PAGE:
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Can industrial robots improve workplace safety? What’s the cost?

On Behalf of | Dec 9, 2022 | Mental Injury, Work Accidents

Robots are becoming increasingly integrated into our lives, and that includes our workplaces – especially industrial workplaces. That might mean robots taking on the riskiest work, reducing the hazards to human workers. Automation could also mean exposing human workers to new risks, just as other machinery has. Which will it be?

Probably a little of both if history serves as a guide. For now, however, one recent study indicates that automation is reducing the overall workplace injury rate in the U.S. and Germany.

The study, done by economists at the University of Pittsburgh, analyzed data from workplace injury reports and organizations who collect data on workplace injuries.

It found that, for each standard deviation increase in exposure to robots, a given U.S. regional labor market experienced 1.2 fewer workplace injuries per 100 workers. That’s statistically significant and good to hear. Meanwhile, in Germany, there was as much as a 5% drop in injuries.

There was, however, one caveat: people in automated workplaces in the U.S. also experienced a significant increase in the risk of drug or alcohol-related death, along with a slight increase in the risk of suicide. This did not appear to be the case in Germany.

Why would automation increase mental health risk?

The study’s findings were surprising, especially in that workforce automation appears to increase mental health distress in American workers but not in German ones. Although the researchers did not specifically study this difference, the lead researcher suggested it might be because American workers fear the loss of their jobs more than Germans do.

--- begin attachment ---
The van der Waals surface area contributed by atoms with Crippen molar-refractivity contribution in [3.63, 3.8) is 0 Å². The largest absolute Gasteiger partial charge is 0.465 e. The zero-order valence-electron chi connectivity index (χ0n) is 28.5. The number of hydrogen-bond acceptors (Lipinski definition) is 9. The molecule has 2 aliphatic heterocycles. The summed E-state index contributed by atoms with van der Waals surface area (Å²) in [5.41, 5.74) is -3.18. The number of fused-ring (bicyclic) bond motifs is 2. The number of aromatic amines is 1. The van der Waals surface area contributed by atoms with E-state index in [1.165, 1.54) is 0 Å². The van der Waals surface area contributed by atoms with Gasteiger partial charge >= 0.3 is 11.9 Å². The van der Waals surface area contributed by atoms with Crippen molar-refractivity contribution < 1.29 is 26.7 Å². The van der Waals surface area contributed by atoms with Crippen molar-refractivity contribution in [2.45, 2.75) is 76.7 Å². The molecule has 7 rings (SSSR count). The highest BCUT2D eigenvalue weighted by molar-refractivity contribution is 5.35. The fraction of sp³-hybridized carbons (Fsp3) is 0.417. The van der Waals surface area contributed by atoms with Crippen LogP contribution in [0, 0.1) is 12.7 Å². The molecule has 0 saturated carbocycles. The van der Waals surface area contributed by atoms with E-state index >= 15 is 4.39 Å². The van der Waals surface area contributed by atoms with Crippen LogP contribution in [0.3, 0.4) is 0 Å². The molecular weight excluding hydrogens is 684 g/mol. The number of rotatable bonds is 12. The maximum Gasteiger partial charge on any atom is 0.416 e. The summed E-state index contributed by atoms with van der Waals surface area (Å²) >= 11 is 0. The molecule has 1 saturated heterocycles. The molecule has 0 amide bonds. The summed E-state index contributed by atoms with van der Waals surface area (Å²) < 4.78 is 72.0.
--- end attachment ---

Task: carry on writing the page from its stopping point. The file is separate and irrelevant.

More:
“Robot exposure did not cause disruptive job losses in Germany; Germany has a much higher employment protection legislation,” the researcher told Insurance Journal.

“Our evidence finds that, in both contexts, robots have a positive impact on the physical health of workers by reducing injuries and work- related disabilities. However, our findings suggests that, in contexts where workers were less protected, competition with robots was associated with a rise in mental health problems.”

It is an important point. The more disruptive the loss of a job would be, the more human beings fear losing that job. And, if there are fewer social supports in place, losing a job is riskier.

Based on the findings of this study, the economists said that developing robotics may lead to more disruptive results for American workers than physical injuries would.

It’s worth keeping in mind that further studies could indicate that the U.S. workforce injury rate is not declining due to automation.

It’s also important to note that mental health problems caused by job stress can qualify for workers’ comp in Illinois. It can be difficult to prove that work is the cause of a mental illness, but it is possible to obtain benefits in serious cases.

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